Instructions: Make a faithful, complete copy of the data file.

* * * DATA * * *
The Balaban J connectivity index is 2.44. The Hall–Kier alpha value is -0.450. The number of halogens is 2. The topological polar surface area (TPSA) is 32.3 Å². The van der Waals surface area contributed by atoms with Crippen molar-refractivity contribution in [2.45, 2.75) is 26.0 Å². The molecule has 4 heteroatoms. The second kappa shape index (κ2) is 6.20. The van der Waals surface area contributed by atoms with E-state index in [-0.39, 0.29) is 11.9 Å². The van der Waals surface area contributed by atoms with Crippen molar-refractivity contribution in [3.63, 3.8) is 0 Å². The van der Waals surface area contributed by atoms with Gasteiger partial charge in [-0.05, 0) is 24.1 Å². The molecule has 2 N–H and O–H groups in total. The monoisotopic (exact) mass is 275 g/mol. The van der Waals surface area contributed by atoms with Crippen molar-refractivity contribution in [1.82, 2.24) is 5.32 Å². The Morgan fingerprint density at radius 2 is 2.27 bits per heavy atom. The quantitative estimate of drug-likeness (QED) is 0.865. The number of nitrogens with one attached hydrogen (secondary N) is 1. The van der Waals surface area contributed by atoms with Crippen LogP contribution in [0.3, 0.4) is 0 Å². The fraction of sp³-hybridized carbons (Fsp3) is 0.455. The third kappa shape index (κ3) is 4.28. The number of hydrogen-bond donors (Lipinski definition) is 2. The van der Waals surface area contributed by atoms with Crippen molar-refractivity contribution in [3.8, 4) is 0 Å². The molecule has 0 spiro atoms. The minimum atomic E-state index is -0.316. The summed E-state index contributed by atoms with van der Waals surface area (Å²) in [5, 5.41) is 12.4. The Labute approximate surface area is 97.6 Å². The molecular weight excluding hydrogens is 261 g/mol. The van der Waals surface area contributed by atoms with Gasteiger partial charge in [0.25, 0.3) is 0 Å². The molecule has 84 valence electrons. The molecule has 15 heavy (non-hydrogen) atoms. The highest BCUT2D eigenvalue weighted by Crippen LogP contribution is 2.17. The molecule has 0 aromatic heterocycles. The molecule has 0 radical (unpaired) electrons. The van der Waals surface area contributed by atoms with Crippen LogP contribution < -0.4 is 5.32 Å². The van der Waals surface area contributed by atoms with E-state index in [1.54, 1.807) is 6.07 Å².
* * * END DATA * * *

The Balaban J connectivity index is 2.44. The Hall–Kier alpha value is -0.450. The number of halogens is 2. The topological polar surface area (TPSA) is 32.3 Å². The van der Waals surface area contributed by atoms with Crippen molar-refractivity contribution in [2.45, 2.75) is 26.0 Å². The molecule has 4 heteroatoms. The second kappa shape index (κ2) is 6.20. The van der Waals surface area contributed by atoms with E-state index in [-0.39, 0.29) is 11.9 Å². The van der Waals surface area contributed by atoms with Crippen molar-refractivity contribution in [3.63, 3.8) is 0 Å². The van der Waals surface area contributed by atoms with Gasteiger partial charge in [-0.05, 0) is 24.1 Å². The molecule has 2 N–H and O–H groups in total. The monoisotopic (exact) mass is 275 g/mol. The van der Waals surface area contributed by atoms with Crippen molar-refractivity contribution in [1.82, 2.24) is 5.32 Å². The Morgan fingerprint density at radius 2 is 2.27 bits per heavy atom. The quantitative estimate of drug-likeness (QED) is 0.865. The number of nitrogens with one attached hydrogen (secondary N) is 1. The van der Waals surface area contributed by atoms with Crippen LogP contribution in [0.3, 0.4) is 0 Å². The fraction of sp³-hybridized carbons (Fsp3) is 0.455. The third kappa shape index (κ3) is 4.28. The number of hydrogen-bond donors (Lipinski definition) is 2. The van der Waals surface area contributed by atoms with Crippen molar-refractivity contribution in [3.8, 4) is 0 Å². The molecule has 0 spiro atoms. The minimum atomic E-state index is -0.316. The summed E-state index contributed by atoms with van der Waals surface area (Å²) in [5, 5.41) is 12.4. The Labute approximate surface area is 97.6 Å². The molecular weight excluding hydrogens is 261 g/mol. The van der Waals surface area contributed by atoms with Gasteiger partial charge in [0.25, 0.3) is 0 Å². The molecule has 84 valence electrons. The molecule has 15 heavy (non-hydrogen) atoms. The highest BCUT2D eigenvalue weighted by Crippen LogP contribution is 2.17. The molecule has 0 aromatic heterocycles. The molecule has 0 radical (unpaired) electrons. The van der Waals surface area contributed by atoms with Crippen LogP contribution < -0.4 is 5.32 Å². The van der Waals surface area contributed by atoms with E-state index in [1.54, 1.807) is 6.07 Å².